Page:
A Tale of Two Cities
Charles Dickens, 1859
400-500 pp. (varies by publisher)
A Tale of Two Cities begins on a muddy English road in an atmosphere charged with mystery and drama, and it ends in the Paris of the French Revolution with one of the most famous acts of self-sacrifice in literature. In between lies one of Charles Dickens’s most exciting books—a historical novel that, generation after generation, has given readers access to the profound human dramas that lie behind cataclysmic social and political events.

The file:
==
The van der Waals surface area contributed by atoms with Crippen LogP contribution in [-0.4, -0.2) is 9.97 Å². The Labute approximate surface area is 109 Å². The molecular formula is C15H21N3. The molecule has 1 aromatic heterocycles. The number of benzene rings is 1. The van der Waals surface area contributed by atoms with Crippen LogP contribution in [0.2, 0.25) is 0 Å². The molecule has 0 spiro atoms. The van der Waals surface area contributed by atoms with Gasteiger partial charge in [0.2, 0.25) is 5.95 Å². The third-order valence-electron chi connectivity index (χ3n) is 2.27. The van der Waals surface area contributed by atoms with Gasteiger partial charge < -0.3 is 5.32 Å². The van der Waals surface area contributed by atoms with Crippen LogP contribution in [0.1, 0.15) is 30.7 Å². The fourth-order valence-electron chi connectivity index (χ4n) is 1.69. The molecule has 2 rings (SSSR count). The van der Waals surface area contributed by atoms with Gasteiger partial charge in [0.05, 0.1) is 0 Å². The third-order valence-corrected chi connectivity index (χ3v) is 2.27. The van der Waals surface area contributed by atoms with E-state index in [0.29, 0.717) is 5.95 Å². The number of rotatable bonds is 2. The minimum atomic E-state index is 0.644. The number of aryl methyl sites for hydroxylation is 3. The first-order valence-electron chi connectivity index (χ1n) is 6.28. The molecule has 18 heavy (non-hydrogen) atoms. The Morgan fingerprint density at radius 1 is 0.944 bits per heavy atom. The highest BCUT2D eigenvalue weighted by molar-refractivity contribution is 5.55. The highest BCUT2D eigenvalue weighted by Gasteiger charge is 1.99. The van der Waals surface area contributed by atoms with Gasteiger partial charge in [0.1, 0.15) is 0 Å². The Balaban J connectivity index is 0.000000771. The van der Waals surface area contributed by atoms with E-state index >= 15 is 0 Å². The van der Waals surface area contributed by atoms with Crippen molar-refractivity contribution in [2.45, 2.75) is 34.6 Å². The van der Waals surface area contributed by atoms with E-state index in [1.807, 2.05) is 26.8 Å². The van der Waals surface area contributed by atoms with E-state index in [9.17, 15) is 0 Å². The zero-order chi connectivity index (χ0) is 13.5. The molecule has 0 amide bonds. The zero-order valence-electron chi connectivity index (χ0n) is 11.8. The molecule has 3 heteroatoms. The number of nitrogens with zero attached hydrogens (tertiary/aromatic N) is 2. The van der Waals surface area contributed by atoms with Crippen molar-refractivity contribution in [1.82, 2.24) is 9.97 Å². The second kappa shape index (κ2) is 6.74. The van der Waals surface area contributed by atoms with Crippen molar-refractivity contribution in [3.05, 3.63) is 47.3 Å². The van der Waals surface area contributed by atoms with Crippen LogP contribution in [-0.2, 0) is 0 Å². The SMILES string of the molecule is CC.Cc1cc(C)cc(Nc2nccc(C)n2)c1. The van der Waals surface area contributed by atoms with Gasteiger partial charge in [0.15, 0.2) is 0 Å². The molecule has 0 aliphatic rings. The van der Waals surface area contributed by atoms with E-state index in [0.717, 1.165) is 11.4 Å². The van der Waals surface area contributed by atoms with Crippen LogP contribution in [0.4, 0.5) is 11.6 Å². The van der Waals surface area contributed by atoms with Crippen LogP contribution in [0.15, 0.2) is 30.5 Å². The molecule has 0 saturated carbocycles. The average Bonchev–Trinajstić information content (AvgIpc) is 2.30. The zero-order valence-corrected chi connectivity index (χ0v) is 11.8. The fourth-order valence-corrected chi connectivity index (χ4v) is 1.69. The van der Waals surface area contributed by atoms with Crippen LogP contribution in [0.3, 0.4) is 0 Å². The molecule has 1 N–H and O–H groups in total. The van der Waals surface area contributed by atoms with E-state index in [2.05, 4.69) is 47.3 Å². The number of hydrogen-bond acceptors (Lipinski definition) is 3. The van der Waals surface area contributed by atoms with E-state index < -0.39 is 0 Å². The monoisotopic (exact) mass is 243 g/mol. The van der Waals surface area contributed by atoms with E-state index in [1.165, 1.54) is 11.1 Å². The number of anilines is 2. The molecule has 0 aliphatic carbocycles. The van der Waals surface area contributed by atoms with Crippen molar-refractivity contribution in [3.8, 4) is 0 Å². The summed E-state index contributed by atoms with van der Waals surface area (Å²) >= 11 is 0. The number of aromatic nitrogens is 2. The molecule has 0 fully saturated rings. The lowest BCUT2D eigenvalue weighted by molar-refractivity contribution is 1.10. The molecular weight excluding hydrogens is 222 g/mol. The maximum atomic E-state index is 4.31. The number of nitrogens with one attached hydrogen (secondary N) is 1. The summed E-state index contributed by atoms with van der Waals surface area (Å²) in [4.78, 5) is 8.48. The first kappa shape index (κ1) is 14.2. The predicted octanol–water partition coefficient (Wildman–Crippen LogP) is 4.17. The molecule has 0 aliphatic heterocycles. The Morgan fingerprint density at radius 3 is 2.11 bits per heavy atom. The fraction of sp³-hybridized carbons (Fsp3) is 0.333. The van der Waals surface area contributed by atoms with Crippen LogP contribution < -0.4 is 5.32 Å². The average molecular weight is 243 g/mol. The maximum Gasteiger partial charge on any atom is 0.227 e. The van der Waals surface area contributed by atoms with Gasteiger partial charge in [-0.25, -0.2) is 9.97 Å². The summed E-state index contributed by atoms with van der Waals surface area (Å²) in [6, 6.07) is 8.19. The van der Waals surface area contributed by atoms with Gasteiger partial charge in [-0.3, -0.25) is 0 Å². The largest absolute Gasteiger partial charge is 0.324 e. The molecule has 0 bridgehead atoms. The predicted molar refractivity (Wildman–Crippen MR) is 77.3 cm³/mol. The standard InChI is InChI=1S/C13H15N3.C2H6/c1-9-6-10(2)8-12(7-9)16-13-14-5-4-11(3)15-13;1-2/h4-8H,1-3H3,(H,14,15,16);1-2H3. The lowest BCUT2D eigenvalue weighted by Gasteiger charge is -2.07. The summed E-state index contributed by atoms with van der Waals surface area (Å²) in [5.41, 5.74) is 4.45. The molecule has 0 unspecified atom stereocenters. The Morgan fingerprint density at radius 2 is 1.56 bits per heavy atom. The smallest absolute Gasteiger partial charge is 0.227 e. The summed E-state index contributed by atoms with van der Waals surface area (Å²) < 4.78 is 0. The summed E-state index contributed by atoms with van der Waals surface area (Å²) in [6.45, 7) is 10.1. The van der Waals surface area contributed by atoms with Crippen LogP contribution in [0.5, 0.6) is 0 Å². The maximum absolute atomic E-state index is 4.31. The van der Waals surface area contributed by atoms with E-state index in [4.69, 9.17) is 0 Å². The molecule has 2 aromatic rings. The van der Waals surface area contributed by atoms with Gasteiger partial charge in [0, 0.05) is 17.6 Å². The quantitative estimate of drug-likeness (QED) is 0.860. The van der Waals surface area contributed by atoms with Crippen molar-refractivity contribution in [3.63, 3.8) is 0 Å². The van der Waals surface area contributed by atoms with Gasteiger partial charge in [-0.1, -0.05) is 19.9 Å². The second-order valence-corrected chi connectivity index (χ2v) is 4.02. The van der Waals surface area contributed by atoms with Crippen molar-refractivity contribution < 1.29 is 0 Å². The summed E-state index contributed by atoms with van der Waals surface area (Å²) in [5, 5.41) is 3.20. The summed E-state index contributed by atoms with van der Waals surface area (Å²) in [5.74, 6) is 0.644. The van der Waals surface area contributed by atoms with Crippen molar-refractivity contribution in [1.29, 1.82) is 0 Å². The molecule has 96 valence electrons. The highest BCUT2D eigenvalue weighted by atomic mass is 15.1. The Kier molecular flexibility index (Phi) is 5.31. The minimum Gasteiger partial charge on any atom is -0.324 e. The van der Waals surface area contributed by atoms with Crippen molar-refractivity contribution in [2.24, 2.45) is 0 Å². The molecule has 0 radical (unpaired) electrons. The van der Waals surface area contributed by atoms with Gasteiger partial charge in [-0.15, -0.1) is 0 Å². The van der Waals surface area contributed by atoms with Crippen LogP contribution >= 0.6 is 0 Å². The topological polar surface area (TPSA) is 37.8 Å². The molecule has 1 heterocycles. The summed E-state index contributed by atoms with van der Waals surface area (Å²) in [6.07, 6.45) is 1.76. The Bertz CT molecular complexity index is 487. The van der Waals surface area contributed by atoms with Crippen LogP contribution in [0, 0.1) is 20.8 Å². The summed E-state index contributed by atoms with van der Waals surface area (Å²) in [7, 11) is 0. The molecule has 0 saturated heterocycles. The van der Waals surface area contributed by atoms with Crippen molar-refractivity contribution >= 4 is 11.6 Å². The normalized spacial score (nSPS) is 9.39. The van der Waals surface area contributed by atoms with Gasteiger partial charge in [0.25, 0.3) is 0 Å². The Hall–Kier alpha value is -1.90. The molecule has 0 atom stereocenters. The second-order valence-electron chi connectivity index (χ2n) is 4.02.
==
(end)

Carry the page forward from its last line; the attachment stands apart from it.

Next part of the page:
Famous for the character of Sydney Carton, who sacrifices himself upon the guillotine—“It is a far, far better thing that I do, than I have ever done”—the novel is also a powerful study of crowd psychology and the dark emotions aroused by the Revolution, and is illuminated by Dickens’s lively comedy. (From Doubleday Knopf.)
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